In an indirect way, they are a preparation to writing.

Pour beans

Pour beans

The material must be made of:

– a platter, 2 equal size pitchers, and large size beans like beans or chick-peas.

Then, you can increase the difficulty by varying the beans. Use smaller beans like rice, lentils, semolina, or sand.

Pour smaller beans

You can also introduce new material like a funnel or a sieve.

The presentation must be done in the following way:

  • 1. Take the platter with two hands and slowly take it to the table.
  • 2. Set it on the table slowly and sit down.
  • 3. Show the pitcher containing the beans and show the spout from which the beans are going to fall out (this pitcher must be on the left side).
  • 4. Place the empty pitcher at the center of the table.
  • 5. With the thumb, the forefinger and the middle finger, (“the pliers”) take the pitcher containing the beans.

    Vary the containers

  • 6. Hold it until the spout is immediately over the empty pitcher without touching it (using the forefinger of the left hand to hold it).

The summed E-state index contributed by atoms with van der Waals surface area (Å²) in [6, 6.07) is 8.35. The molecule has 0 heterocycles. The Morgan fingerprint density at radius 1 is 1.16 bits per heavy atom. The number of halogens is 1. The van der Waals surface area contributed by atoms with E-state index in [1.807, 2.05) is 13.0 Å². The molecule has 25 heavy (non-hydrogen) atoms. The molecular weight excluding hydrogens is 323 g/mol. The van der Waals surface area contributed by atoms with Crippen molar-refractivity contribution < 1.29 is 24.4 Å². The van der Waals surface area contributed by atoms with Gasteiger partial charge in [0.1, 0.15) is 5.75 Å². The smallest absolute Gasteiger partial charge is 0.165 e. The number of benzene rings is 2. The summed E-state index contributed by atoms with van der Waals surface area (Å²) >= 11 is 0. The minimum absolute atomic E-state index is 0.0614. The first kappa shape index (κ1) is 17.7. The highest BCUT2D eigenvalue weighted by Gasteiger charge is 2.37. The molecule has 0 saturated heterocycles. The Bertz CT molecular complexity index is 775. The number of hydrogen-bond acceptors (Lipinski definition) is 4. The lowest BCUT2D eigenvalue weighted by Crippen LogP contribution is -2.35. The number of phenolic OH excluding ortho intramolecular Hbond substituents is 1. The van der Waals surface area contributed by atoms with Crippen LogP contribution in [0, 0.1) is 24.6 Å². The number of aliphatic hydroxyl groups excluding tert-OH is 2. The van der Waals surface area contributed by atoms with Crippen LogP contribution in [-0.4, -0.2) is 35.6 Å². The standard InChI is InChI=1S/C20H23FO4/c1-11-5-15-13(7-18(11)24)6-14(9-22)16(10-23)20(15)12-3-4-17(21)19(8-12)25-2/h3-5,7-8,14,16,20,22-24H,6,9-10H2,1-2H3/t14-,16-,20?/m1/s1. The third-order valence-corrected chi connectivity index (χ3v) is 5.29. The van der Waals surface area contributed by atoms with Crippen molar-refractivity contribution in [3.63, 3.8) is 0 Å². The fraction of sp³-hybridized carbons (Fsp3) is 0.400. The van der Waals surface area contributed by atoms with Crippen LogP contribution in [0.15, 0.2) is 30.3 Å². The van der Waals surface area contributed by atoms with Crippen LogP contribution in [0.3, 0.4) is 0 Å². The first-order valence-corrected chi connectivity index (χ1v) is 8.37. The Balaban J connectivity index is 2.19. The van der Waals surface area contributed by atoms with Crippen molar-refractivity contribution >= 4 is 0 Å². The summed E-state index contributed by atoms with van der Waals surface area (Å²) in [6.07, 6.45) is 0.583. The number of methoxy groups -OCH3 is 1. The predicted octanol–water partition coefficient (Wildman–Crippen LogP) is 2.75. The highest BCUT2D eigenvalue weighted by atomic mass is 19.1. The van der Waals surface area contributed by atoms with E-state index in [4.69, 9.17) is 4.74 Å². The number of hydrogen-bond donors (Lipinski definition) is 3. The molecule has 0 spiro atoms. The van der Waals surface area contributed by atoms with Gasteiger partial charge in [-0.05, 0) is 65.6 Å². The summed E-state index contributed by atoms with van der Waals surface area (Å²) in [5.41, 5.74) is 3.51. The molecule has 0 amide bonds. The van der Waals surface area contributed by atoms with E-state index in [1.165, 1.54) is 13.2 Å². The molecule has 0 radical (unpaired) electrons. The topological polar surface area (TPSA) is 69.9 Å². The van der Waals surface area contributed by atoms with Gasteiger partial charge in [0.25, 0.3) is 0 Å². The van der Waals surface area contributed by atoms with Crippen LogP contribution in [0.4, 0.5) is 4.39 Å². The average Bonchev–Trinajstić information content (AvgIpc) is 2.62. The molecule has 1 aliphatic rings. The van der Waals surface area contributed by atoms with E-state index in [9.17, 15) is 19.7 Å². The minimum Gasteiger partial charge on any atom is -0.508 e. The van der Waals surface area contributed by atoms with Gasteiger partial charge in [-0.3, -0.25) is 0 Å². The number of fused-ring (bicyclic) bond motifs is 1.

• 7. Lift the pitcher until the beans fall slowly into the center of the empty pitcher.
  • 8. When the last bean has fallen, set the pitcher slowly back on the platter.
  • 9. Pick up the beans that might have fallen on the platter, on the table or on the ground (this is the error control).
  • 10. Turn the platter so that the full pitcher is on the left.
  • 11. Repeat the exercise by pouring from pitcher to another.
  • 12. Put the two pitchers back on the platter in their place and verify that no bean is missing.
  • 13. Ask your child if he wants to do the exercise.
Pouring water